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A bipartisan group of lawmakers are looking to boost Taiwan as an alternative to China-funded Confucius Institutes for language programs at universities and colleges in the United States.
Key details: Senators Marsha Blackburn (R-TN) and Ed Markey’s (D-MA) offices confirmed to Axios that they are set to introduce a resolution urging American universities and colleges to strengthen their educational links with Taiwan on Tuesday.
The move is in support of the U.S.-Taiwan Education Initiative launched in December 2020. The initiative aims to offer Americans opportunities to learn Mandarin from Taiwanese teachers, while American teachers would help Taiwan become a bilingual society by 2023.
Why the decision: The Confucius Institute, which became a hot topic that ignited a debate during a U.S. House of Representatives subcommittee hearing on Sept. 19, has reportedly been on a decline since 2017, from over 100 operational programs that year to just six today after the seventh classroom reportedly closed in June.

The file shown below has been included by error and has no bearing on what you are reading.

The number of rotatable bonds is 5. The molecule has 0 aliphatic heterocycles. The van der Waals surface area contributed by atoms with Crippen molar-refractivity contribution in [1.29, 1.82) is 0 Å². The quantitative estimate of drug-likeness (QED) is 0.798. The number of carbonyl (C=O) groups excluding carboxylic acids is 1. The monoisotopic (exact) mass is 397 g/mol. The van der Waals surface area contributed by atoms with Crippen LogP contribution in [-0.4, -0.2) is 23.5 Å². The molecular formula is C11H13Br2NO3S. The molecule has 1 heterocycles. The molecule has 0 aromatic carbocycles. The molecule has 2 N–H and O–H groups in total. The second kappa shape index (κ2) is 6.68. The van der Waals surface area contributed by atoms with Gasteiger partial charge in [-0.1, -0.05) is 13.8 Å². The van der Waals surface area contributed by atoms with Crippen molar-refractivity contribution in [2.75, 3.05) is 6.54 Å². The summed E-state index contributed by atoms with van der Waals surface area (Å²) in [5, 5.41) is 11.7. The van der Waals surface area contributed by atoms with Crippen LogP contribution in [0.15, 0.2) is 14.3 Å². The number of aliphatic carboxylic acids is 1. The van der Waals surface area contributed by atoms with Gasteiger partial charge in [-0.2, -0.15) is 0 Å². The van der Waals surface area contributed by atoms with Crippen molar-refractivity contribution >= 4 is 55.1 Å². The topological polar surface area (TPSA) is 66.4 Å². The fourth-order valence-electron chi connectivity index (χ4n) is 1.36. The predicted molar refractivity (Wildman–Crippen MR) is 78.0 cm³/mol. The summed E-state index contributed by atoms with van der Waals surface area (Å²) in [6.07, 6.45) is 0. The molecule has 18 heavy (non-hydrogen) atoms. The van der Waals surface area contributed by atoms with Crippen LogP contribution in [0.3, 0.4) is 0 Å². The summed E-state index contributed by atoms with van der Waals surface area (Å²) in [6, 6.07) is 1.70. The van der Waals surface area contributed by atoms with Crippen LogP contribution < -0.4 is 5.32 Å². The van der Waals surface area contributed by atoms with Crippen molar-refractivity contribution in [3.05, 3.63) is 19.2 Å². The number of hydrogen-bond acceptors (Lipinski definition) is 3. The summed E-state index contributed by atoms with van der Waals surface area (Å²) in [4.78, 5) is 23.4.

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Showing support: In a statement, Blackburn noted that students can still be taught about Chinese culture, history and language while being “free from China's grasp.”
Meanwhile, Markey said in a statement to Axios that to continue building relationship with Taiwan, “we need to support foreign language exchange between our two nations.”
Not the first: Blackburn led a group of Republican lawmakers in urging the U.S. Department of Education to consider tapping into Taiwan to replace the dwindling numbers of Confucius Institute for its Mandarin language programs in a letter sent on March 18, 2021.
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